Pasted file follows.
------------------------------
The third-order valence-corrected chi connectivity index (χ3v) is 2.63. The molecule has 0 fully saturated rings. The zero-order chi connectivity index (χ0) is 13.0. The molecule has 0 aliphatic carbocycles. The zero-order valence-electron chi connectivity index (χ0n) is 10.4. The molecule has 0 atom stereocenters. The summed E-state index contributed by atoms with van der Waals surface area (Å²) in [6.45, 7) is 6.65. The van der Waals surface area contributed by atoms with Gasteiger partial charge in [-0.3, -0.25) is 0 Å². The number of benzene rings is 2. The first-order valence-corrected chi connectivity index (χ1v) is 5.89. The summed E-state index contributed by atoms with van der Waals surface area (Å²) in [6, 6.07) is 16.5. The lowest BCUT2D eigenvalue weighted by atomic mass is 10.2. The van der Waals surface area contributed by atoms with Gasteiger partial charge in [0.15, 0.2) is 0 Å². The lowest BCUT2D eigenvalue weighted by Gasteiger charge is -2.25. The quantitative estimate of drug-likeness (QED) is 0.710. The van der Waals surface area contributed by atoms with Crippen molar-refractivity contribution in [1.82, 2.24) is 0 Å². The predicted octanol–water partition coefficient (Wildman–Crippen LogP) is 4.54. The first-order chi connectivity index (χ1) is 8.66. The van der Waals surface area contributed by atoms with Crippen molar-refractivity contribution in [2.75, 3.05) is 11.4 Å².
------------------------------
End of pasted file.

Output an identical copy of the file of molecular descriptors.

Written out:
The third-order valence-corrected chi connectivity index (χ3v) is 2.63. The molecule has 0 fully saturated rings. The zero-order chi connectivity index (χ0) is 13.0. The molecule has 0 aliphatic carbocycles. The zero-order valence-electron chi connectivity index (χ0n) is 10.4. The molecule has 0 atom stereocenters. The summed E-state index contributed by atoms with van der Waals surface area (Å²) in [6.45, 7) is 6.65. The van der Waals surface area contributed by atoms with Gasteiger partial charge in [-0.3, -0.25) is 0 Å². The number of benzene rings is 2. The first-order valence-corrected chi connectivity index (χ1v) is 5.89. The summed E-state index contributed by atoms with van der Waals surface area (Å²) in [6, 6.07) is 16.5. The lowest BCUT2D eigenvalue weighted by atomic mass is 10.2. The van der Waals surface area contributed by atoms with Gasteiger partial charge in [0.15, 0.2) is 0 Å². The lowest BCUT2D eigenvalue weighted by Gasteiger charge is -2.25. The quantitative estimate of drug-likeness (QED) is 0.710. The van der Waals surface area contributed by atoms with Crippen molar-refractivity contribution in [1.82, 2.24) is 0 Å². The predicted octanol–water partition coefficient (Wildman–Crippen LogP) is 4.54. The first-order chi connectivity index (χ1) is 8.66. The van der Waals surface area contributed by atoms with Crippen molar-refractivity contribution in [2.75, 3.05) is 11.4 Å².